Biological Exchange And Its Impact On The New World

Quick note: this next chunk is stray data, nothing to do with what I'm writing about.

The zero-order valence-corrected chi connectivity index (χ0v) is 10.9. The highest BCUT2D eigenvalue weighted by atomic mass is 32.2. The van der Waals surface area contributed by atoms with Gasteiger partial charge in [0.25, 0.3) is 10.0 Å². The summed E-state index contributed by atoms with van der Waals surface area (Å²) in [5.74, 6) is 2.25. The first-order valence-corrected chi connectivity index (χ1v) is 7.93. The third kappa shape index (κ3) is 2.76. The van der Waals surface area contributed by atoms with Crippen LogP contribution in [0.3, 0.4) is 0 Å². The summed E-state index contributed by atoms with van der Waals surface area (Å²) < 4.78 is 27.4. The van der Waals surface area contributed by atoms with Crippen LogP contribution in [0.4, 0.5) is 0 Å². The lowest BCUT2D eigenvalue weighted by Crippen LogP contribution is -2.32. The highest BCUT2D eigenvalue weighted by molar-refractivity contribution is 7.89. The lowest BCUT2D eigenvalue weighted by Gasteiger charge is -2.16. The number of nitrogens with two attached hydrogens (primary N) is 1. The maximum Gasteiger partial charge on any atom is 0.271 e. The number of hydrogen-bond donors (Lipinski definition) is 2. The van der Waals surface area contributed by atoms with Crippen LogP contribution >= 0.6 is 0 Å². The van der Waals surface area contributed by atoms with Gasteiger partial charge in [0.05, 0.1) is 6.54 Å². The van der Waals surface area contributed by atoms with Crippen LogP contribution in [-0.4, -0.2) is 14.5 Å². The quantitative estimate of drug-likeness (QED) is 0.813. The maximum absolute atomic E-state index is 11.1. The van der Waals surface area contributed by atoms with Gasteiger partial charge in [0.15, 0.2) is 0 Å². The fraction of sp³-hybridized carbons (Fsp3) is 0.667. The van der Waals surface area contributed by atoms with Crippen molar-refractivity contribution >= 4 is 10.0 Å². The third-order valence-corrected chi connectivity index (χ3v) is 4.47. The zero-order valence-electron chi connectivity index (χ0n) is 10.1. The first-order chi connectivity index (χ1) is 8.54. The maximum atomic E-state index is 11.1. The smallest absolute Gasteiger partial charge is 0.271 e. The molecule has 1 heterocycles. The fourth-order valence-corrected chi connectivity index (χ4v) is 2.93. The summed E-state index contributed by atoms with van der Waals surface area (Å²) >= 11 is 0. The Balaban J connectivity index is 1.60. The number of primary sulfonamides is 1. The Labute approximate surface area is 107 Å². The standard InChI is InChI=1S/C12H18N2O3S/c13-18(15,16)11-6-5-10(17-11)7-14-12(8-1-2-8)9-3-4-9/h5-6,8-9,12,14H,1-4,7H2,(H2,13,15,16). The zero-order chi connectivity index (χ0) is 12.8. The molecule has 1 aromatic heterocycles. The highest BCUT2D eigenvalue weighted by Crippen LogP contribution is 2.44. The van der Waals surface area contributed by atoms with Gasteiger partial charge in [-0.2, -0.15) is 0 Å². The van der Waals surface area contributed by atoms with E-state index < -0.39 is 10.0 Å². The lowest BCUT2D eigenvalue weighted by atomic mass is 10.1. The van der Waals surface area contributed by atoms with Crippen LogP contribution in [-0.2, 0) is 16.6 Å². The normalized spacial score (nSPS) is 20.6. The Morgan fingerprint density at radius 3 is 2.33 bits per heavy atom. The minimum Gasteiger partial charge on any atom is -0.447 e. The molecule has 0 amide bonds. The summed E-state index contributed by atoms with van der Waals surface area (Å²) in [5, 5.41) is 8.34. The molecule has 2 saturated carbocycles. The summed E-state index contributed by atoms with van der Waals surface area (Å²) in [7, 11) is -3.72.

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Europeans explored and settled in the Americas all throughout the 16th, 17th, and 18th centuries, and were generally successful. Although there were a number of factors that contributed to European successes in the New World, biological exchange was foremost. Biological exchange was the most significant force behind Europeans’ success in the Americas because it helped Europeans to wipe out Native American peoples, both physically and culturally, and to introduce European practices and resources that would help Europeans to flourish in the New World. Biological exchange was a significant factor in Europeans’ success in the New World in part because the widespread deaths of the Native Americans made it easier for Europeans to conquer and control them. Individual groups of Native Americans dwindled, leaving those who remained susceptible to English domination. In some cases, Europeans such as Cortés even used the mass deaths to place men loyal to them in leadership positions within the Native American peoples, which further compromised the strength of their nations (Jones, 54). Because the Native Americans were so easy to conquer, European explorers and settlers were able to easily establish lasting presences in the Americas. Historians estimate that as much as 95 percent of the Native American population died within a year of Columbus’s initial contact with the New World, and while there were certainly European acts of genocide against the Native Americans that added to
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